• This is one of the most expensive Pilot Vanishing Point models at $640.00 retail. You really have to want this pen.
  • The converter holds so little ink it's almost laughable. I don't mind refilling, but I wish Pilot would figure out a better converter system.
  • The pen is heavy. If you prefer weightless fountain pens, this one isn't for you.
  • People tend to have a love or hate relationship with the Pilot VP. Some can't stand the clip or they think the design is ugly. If you've never tried a Pilot VP, I suggest finding a retailer and trying it out first. Keep in mind, that first impressions can change. I hated my first VP. Now I love them.
Posted on December 11, 2015 and filed under Fountain Pens, Pen Reviews, Pilot, Vanishing Point.

Pilot Vanishing Point Gun Metal Black Matte Fountain Pen Review

I didn't need another Pilot Vanishing Point. I already had two: the famed Black Matte, which became one of the "pens who shall not be named" on the podcast, and a retro Black Faceted model, which is a mainstay of my collection. So why did I NEED this new Gun Metal Black Matte Vanishing Point? I rarely need any new pen, but this one I had to have.

It took a while for me to get on the Gun Metal bandwagon. I wasn't sure of the color scheme at first, but after seeing multiple pictures of it and checking it out in person I went for it. The barrel is slightly different than the full black matte version, with the grey area being smooth as opposed to a satiny matte feel, which is reserved for the tip, clip, middle band, and knock. It's quite a stunning look, especially in person.

It also sports one of the recently introduced black nib units, which I am in love with. I went for the EF nib, which is ridiculously small, even for me. I never recommend this size to anyone but I love it. Paired with a well lubricated ink like Sailor Nano Black, this nib writes wonderfully smooth and consistent. But boy is it fine. You really need to manage your writing angle with this one to make sure you are hitting the sweet spot.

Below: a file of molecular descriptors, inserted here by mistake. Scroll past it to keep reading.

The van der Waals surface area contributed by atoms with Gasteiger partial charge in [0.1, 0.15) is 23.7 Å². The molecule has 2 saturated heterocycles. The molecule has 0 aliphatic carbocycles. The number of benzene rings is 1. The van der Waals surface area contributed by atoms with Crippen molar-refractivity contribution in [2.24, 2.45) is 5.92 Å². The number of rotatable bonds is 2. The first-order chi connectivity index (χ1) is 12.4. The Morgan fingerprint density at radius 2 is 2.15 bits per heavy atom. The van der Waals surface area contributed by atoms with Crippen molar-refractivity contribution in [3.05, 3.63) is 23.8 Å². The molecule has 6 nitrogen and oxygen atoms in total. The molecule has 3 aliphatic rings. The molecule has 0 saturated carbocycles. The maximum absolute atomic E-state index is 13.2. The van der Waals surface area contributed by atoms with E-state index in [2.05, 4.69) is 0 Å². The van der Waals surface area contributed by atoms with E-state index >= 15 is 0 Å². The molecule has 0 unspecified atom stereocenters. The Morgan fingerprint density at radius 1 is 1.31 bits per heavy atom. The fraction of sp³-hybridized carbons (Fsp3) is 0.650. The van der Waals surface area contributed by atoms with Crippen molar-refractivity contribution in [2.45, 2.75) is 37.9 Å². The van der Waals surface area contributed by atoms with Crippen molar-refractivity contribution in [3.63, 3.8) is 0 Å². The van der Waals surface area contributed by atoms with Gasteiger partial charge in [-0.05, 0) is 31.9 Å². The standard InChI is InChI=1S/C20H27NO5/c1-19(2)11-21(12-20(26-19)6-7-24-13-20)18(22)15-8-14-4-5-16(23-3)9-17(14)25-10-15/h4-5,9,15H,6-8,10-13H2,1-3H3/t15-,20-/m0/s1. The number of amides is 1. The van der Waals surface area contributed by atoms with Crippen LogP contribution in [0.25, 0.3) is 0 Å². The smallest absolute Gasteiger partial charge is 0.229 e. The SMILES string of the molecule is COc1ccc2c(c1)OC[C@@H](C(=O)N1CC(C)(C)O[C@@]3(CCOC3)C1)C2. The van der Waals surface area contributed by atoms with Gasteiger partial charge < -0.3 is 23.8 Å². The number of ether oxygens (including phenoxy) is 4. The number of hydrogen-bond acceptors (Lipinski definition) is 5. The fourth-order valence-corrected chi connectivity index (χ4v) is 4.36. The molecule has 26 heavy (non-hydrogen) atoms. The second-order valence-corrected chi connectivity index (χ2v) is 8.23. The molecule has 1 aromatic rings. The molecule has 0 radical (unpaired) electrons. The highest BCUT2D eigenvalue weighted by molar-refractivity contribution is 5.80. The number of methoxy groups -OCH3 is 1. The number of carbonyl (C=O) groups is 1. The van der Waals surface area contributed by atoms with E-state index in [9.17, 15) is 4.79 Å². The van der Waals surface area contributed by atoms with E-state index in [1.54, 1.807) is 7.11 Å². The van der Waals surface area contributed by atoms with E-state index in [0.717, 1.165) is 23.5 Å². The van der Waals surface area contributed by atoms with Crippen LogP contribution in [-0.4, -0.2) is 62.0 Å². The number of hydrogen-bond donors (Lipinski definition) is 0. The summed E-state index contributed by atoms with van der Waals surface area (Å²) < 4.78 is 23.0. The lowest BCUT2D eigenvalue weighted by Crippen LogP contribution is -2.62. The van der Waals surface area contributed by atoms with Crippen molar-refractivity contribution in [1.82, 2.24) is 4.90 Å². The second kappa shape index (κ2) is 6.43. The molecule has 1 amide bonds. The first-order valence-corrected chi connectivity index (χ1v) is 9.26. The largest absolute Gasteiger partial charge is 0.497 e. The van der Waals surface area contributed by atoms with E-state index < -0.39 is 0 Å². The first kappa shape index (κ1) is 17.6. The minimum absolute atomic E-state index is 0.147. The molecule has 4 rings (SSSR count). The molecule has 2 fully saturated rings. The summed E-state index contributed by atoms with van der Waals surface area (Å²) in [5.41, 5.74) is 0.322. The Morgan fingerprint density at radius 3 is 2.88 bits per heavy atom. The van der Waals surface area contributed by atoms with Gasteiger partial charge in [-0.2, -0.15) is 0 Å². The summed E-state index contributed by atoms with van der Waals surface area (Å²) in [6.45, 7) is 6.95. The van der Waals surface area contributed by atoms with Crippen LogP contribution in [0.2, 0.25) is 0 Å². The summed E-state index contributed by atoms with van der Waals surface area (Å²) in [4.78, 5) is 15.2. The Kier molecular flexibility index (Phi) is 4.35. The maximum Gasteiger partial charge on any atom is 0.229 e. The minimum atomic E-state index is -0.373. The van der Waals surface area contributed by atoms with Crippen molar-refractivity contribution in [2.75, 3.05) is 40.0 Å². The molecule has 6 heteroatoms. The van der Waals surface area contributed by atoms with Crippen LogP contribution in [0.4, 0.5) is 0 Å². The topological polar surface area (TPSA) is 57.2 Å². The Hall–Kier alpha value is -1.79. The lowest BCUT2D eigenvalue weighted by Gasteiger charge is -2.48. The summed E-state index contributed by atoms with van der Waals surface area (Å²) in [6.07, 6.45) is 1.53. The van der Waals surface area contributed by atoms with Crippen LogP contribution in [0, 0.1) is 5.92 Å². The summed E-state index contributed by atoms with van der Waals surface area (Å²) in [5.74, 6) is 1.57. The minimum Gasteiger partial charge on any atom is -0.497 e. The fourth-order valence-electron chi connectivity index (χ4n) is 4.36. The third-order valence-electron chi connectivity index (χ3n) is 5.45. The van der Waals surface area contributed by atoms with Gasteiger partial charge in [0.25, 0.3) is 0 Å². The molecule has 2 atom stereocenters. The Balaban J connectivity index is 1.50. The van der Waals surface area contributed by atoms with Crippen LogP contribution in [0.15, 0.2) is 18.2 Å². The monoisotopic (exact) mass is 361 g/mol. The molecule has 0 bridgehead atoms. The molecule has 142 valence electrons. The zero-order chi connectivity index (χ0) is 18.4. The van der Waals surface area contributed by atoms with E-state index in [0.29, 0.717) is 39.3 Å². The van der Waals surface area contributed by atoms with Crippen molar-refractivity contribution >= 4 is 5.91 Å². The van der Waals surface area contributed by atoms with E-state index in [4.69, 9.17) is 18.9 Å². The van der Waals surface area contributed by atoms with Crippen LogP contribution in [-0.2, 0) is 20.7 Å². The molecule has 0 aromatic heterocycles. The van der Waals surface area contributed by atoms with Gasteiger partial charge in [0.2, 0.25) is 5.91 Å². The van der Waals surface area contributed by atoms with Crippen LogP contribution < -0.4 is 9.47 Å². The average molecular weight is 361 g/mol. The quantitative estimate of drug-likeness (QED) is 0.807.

Many people have asked what fountain pen best compares to the Pilot Hi-Tec-C 0.3 mm/0.4 mm gel ink pens. Pilot's EF nibs, as found in the Penmanship (which can be swapped into the Metropolitan or Prera) and the Vanishing Point, are the closest I have found. Looking at the writing sample in my Field Notes it is closest to the 0.28 mm Uni-ball Signo DX and 0.3 mm Hi-Tec-C, so that seems like a good range. Ink and paper will cause this to vary of course.

But back to this whole idea of needing this pen. Although yes, I got this pen for free as part of my JetPens sponsorship, I still couldn't justify it without selling one of my current Vanishing Points. I didn't see myself actively using two similar pens, so my trusty black matte VP, one of my first big fountain pen purchases, has found a new home. More than any other fountain pen I own, the Vanishing Point is made to be used, anywhere and everywhere. That is this pens job, so having one sitting around collecting dust would be doing it a disservice.

My friend Mel found the words I was struggling to find about my Field Notes Butcher Orange, and it applies here too: "By using it, it is now truly yours and you've fulfilled its purpose." Words to live by.

(JetPens is an advertiser on The Pen Addict and I received this product at no charge.)

Posted on July 21, 2014 and filed under Pen Reviews, Pilot, Vanishing Point, Fountain Pens.